Peter Franchot, Annapolis

The writer, a Democrat, is Maryland's comptroller.

Copyright © 2015, The Baltimore Sun
Related Content
  • Cleaner waters mean safer children
    Cleaner waters mean safer children

    A key consideration has always been missing from the debate over funding for cleaning up stormwater damaged waterways and the "rain tax" ("Backtracking on the bay," Jan. 23). All Maryland homes are but a short walk from the nearest waterway. For many, the nearest waterway is a small headwater...

  • Big ships on the Chesapeake Bay follow strict environmental safety rules
    Big ships on the Chesapeake Bay follow strict environmental safety rules

    Please allow me to correct some of the points letter writer Bernard Helinski recently made regarding ships' ballast water polluting the Chesapeake Bay ("Ship ballast a major source of pollution," Jan. 7).

  • The Hogan environmental agenda
    The Hogan environmental agenda

    In appointing former Harford County Executive David Craig to head Maryland's planning department last week, Gov.-elect Larry Hogan acknowledged he's sensitive to criticism of anti-sprawl policies collectively known as "smart growth." He promised to "take a look at" the complaints of local...

  • Ship ballast a major source of pollution
    Ship ballast a major source of pollution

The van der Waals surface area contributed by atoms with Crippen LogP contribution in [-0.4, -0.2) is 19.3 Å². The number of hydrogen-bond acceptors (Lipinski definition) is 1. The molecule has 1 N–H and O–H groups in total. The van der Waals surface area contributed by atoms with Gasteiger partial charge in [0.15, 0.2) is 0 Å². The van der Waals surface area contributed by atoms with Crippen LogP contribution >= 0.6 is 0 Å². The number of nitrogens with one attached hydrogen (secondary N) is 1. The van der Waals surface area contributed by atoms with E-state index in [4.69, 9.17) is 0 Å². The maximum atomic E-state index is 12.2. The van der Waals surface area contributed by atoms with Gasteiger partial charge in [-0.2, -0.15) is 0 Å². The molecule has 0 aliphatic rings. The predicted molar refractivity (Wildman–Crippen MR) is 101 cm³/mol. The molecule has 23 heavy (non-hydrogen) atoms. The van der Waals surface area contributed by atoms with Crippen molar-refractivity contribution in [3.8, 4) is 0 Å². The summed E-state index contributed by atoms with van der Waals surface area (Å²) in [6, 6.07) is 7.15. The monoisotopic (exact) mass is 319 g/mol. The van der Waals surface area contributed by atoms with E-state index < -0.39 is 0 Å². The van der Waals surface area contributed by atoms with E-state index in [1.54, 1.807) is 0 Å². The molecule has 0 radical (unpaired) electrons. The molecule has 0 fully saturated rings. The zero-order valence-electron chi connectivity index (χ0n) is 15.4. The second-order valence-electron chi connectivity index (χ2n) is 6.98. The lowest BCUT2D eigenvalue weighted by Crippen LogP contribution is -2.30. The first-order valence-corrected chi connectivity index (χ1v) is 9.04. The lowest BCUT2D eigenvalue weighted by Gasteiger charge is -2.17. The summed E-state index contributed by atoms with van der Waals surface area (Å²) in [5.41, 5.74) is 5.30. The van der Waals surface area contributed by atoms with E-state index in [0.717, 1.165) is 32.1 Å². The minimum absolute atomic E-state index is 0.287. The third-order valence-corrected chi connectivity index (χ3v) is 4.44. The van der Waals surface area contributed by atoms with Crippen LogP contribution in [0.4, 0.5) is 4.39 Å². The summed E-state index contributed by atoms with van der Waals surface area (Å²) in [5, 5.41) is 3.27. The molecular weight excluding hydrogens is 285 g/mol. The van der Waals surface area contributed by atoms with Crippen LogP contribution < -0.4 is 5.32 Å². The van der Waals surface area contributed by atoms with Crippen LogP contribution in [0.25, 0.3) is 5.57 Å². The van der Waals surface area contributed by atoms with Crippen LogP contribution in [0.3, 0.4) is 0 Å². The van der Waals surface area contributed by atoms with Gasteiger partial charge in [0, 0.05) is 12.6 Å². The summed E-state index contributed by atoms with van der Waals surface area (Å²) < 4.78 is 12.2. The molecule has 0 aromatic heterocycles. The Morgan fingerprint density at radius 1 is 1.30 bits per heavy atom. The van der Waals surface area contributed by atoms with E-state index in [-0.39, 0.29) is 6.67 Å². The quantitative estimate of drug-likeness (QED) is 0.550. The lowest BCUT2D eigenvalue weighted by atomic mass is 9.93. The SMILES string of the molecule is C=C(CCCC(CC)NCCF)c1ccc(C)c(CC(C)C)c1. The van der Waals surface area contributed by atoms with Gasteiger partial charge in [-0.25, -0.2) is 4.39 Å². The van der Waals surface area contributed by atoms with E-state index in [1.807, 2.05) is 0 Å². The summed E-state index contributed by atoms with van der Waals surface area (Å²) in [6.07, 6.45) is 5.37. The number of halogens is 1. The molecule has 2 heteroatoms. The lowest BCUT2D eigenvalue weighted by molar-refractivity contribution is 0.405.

The Chesapeake Bay Foundation was gracious in giving the polluted waters of the Chesapeake Bay a D-plus. It should have been an F-minus ("Bay grade remains D+ despite improvements," Jan. 5). A major culprit involved with the bay's increased pollution is the shipping industry.

  • Big Chicken must help pay for bay cleanup
    Big Chicken must help pay for bay cleanup

    Dan Rodricks was right on the mark that Maryland's next governor needs to address pollution from agriculture and "consider some common-sense ideas for dealing with the phosphorous runoff." ("Larry Hogan has a chance to be a green governor," Dec. 13).

  • Excess phosphorous is killing the bay
    Excess phosphorous is killing the bay

    In the days following Dan Rodricks' column "Larry Hogan has a chance to be a green governor" (Dec. 13), your paper has been flooded with letters opposing the phosphorus management tool (PMT) regulations and opposing Mr. Rodricks position. On the surface it would seem that both letters in...

  • Mr. Hogan picks the wrong 'first fight'
    Mr. Hogan picks the wrong 'first fight'

    When farmers' own records show they are spreading far more phosphorus on their fields than is needed to fertilize their crops and studies have demonstrated conclusively that nutrient runoff from those same fields is killing the Chesapeake Bay, attention must be paid. Yet Maryland's incoming...

  • The truth about poultry and pollution
    The truth about poultry and pollution

    A letter published in The Sun on Dec. 19, "Rodricks wrong on Bay pollution," asserted that a report by the Environmental Integrity Project that columnist Dan Rodricks quoted was wrong because it stated that poultry farmers on Maryland's Eastern Shore are polluting the Chesapeake Bay by...

Comments
Loading